We all know about mummies. According to ancient Egyptian religious beliefs, the heart/soul of the deceased is placed on a scale and weighed against the feather worn by Maat, the goddess of truth and justice. If the scale tips one way or the other, a huge animal will devour the deceased. But if the scale is balanced, the god Horus will escort the deceased to Osiris and Isis, the gods who preside over the afterlife. Ancient Egyptiansmummified their dead to prepare them for their final journeys.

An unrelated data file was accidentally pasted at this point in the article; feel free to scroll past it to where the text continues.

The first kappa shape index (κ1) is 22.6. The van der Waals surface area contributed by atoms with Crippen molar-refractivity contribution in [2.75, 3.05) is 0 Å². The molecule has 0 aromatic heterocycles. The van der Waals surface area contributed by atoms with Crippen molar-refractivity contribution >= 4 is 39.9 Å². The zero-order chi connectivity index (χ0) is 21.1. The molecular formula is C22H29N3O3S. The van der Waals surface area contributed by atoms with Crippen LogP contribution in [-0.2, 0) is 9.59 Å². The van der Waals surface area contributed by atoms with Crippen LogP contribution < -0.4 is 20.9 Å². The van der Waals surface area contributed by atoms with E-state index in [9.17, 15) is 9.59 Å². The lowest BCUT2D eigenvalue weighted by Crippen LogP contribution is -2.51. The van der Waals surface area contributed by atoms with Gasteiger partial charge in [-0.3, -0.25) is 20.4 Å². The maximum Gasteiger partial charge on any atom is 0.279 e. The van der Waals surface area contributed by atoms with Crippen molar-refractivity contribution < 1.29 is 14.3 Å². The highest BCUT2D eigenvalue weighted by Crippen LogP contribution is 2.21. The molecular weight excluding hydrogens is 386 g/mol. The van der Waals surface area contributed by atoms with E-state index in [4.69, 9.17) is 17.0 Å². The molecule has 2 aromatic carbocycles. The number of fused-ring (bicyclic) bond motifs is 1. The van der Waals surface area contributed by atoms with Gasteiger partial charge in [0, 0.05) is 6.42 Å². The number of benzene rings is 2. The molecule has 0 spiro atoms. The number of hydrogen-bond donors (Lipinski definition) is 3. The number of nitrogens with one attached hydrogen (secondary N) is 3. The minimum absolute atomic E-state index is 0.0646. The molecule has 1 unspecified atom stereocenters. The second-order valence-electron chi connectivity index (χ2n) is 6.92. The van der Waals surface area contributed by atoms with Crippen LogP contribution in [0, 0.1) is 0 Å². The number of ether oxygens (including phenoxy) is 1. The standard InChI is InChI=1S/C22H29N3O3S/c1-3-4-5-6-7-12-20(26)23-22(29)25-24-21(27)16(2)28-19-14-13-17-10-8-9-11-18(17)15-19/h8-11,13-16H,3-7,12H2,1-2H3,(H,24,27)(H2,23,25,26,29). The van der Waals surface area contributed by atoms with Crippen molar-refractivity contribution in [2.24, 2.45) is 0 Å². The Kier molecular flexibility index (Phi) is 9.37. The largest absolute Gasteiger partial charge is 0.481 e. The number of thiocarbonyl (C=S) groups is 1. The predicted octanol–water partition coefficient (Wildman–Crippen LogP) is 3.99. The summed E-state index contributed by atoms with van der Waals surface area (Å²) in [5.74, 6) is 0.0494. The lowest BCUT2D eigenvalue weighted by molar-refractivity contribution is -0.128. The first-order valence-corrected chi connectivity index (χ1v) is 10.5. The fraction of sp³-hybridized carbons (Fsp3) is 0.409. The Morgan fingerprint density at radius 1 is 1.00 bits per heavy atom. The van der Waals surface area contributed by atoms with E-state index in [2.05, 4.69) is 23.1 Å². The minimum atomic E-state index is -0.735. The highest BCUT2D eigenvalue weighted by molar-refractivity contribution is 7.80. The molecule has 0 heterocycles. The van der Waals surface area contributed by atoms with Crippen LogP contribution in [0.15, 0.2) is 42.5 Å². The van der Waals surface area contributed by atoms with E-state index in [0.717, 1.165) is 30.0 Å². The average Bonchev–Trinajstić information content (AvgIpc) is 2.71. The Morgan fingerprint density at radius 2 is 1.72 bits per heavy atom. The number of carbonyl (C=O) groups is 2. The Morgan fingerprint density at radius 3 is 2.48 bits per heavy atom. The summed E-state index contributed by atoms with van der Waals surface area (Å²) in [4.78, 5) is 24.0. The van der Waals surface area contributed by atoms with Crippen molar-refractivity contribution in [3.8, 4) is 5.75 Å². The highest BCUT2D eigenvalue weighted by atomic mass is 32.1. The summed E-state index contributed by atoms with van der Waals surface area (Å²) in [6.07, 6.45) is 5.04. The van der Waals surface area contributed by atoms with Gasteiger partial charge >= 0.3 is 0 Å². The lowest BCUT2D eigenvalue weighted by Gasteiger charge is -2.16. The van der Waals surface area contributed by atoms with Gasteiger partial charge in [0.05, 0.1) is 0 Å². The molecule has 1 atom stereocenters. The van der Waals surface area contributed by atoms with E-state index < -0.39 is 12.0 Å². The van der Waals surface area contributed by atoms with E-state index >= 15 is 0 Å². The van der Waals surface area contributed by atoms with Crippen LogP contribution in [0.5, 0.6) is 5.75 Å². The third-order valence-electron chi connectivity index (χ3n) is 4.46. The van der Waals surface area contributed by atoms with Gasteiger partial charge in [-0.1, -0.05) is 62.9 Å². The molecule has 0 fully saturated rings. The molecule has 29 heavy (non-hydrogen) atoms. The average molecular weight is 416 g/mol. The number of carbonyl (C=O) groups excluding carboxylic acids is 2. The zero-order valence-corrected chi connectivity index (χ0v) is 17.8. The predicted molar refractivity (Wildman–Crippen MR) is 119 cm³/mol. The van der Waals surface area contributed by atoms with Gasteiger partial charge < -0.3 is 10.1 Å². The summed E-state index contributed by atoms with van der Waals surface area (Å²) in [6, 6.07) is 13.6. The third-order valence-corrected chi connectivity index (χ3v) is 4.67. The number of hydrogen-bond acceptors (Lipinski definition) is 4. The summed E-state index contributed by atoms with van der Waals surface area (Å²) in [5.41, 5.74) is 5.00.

I remember the day, four years ago, when I learned of Egypt’s most recent—and most spectacular—mummy find. While excavating the tombs of the pyramid builders at Giza,a I was told that a visitor awaited me in the excavation tent. It was Ashry Shaker, the chief antiquities inspector of the Bahariya Oasis, which is located about 235 miles southwest of Giza. His voice trembling, Ashry told me that just the day before, an antiquities guard had been riding his donkey about 4 miles south of el-Bawiti, the site of Bahariya’s ancient capital, el-Qasr. The donkey stumbled after striking the edge of a tomb. Looking into the tomb, the guard saw mummies.